Leaders: manage your baggage.

When people’s brains are in defensive mode, it becomes harder to see common sense. Small disagreements can end up holding back progress beyond reason. ~Caroline Webb

Covid fatigue may require you to manage your baggage a little more frequently. I’ve seen two extremes as we head into another round of intense covid surges. Those who are going out of their way to be helpful, kind, etc. And those who have hit their breaking point and go into fight or flight mode.

Manage Your Baggage

Manage your own baggage. That’s the header author Caroline Webb used to introduce this section of her book How to Have a Good Day, which combines the sciences of behavioral economics, psychology, and neuroscience. I believe that the most effective leaders have the emotional intelligence to “manage your baggage.”

We all have triggers. Those things that consistently set us off. We feel our blood pressure rise, our palms may sweat, our breathing changes, a sense of anger begins to form deep in our gut, etc. Our brains move into defensive mode and if we are not careful, we will likely regret what we say next.

Hit Reset

So what do you do in the heat of the moment? Hit the reset button. We can each develop our own personal reset routine. It only takes two steps and a few seconds. But they can be very critical seconds that will significantly impact how a conversation continues and the ultimate outcome of that conversation. Here are the two simple steps to deploy when you feel your temperature rising.

  1. Step back. What small, personal routine or action can help you to stop and take a deep breath. It might be a specific breathing technique (breath in for a count of three and out for a count of three, etc.). Or maybe what works for you is doing something physical like taking a pen and roll it between your fingers while examining it. Another example could be a phrase you say to yourself like, “Easy does it.” Whatever you do, it will likely only take a few seconds, but it’s the action you will always take in order to force yourself to mentally take a step back.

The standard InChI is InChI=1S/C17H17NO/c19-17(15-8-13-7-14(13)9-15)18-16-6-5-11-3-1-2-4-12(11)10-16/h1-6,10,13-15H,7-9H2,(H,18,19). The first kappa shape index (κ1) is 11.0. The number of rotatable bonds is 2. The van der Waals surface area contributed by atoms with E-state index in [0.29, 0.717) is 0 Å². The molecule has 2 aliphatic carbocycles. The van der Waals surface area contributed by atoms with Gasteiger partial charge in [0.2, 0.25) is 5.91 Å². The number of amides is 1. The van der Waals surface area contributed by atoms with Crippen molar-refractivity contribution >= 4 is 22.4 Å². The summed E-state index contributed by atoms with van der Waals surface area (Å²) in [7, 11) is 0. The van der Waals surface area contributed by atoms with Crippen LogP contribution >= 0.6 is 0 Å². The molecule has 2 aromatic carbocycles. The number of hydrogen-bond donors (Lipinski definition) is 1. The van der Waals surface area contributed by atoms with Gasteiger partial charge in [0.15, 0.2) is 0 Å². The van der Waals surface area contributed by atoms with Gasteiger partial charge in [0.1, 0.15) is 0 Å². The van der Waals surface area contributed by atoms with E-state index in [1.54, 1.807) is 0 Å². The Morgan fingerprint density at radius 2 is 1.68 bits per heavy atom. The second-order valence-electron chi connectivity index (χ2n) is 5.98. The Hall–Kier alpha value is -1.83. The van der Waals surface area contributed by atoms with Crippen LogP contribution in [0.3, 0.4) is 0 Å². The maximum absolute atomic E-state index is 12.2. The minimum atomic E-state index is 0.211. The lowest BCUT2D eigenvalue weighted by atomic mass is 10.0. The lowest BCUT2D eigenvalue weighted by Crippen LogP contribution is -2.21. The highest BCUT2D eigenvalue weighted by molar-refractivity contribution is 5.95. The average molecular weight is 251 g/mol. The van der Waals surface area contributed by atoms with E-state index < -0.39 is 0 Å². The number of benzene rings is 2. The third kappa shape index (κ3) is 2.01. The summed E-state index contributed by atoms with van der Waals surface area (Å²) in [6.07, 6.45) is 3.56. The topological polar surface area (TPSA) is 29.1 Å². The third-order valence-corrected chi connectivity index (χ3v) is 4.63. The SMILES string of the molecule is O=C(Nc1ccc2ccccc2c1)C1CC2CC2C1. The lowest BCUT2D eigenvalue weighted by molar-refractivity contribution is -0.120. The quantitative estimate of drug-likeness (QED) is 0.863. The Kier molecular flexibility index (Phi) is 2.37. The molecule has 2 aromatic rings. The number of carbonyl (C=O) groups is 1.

2. Reset. Ask yourself a curious question that will be your go-to question when you begin to feel your blood boil. Examples could be: “What is my real intention for this conversation?” “When I look back on this conversation what will I feel good about having done?” “What really matters?”

Leaders Have Triggers

Leaders, just like everyone, have their baggage, the triggers that set them off. But effective leaders manage their baggage by quickly, and instinctively, hitting the reset button. They first have some way of “stepping back,” followed by the “reset” question they ask themselves.

In a new frame of mind with a calmer physical presence, these leaders shift their tone and perspective as they re-engage in the conversation.

We likely all know people who seem to be unflappable. They are calm and cool even when conversations get heated. I believe that they too have triggers, and those triggers are set off periodically. They haven’t eliminated their triggers, but they have learned how to “manage your baggage” because they have a reset routine that has become instinctive.

It takes bold grace to manage your baggage. And that may be needed, now, more than ever.

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